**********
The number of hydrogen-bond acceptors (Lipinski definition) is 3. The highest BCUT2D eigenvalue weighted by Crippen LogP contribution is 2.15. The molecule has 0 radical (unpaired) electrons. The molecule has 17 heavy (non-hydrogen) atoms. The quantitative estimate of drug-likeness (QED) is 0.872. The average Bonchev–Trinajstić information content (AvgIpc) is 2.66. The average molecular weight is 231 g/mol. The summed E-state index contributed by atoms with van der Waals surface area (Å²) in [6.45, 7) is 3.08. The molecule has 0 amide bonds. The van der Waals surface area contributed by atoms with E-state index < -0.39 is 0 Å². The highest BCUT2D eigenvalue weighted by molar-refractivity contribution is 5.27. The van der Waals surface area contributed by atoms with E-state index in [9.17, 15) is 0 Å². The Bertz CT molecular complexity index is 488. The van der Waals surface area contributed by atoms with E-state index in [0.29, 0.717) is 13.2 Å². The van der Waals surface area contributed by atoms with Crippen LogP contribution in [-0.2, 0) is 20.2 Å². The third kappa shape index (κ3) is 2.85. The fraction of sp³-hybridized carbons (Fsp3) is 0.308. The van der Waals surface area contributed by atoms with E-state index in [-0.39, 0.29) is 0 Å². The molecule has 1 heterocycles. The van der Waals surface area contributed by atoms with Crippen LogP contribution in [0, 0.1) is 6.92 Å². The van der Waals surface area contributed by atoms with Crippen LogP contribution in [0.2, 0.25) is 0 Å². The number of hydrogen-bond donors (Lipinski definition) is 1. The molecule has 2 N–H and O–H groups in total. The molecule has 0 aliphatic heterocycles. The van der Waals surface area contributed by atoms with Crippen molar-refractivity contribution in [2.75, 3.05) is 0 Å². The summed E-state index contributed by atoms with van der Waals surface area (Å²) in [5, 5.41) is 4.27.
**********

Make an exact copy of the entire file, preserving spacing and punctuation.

The number of hydrogen-bond acceptors (Lipinski definition) is 3. The highest BCUT2D eigenvalue weighted by Crippen LogP contribution is 2.15. The molecule has 0 radical (unpaired) electrons. The molecule has 17 heavy (non-hydrogen) atoms. The quantitative estimate of drug-likeness (QED) is 0.872. The average Bonchev–Trinajstić information content (AvgIpc) is 2.66. The average molecular weight is 231 g/mol. The summed E-state index contributed by atoms with van der Waals surface area (Å²) in [6.45, 7) is 3.08. The molecule has 0 amide bonds. The van der Waals surface area contributed by atoms with E-state index < -0.39 is 0 Å². The highest BCUT2D eigenvalue weighted by molar-refractivity contribution is 5.27. The van der Waals surface area contributed by atoms with E-state index in [9.17, 15) is 0 Å². The Bertz CT molecular complexity index is 488. The van der Waals surface area contributed by atoms with E-state index in [0.29, 0.717) is 13.2 Å². The van der Waals surface area contributed by atoms with Crippen LogP contribution in [-0.2, 0) is 20.2 Å². The third kappa shape index (κ3) is 2.85. The fraction of sp³-hybridized carbons (Fsp3) is 0.308. The van der Waals surface area contributed by atoms with E-state index in [-0.39, 0.29) is 0 Å². The molecule has 1 heterocycles. The van der Waals surface area contributed by atoms with Crippen LogP contribution in [0, 0.1) is 6.92 Å². The van der Waals surface area contributed by atoms with Crippen LogP contribution in [0.2, 0.25) is 0 Å². The number of hydrogen-bond donors (Lipinski definition) is 1. The molecule has 2 N–H and O–H groups in total. The molecule has 0 aliphatic heterocycles. The van der Waals surface area contributed by atoms with Crippen molar-refractivity contribution in [2.75, 3.05) is 0 Å². The summed E-state index contributed by atoms with van der Waals surface area (Å²) in [5, 5.41) is 4.27.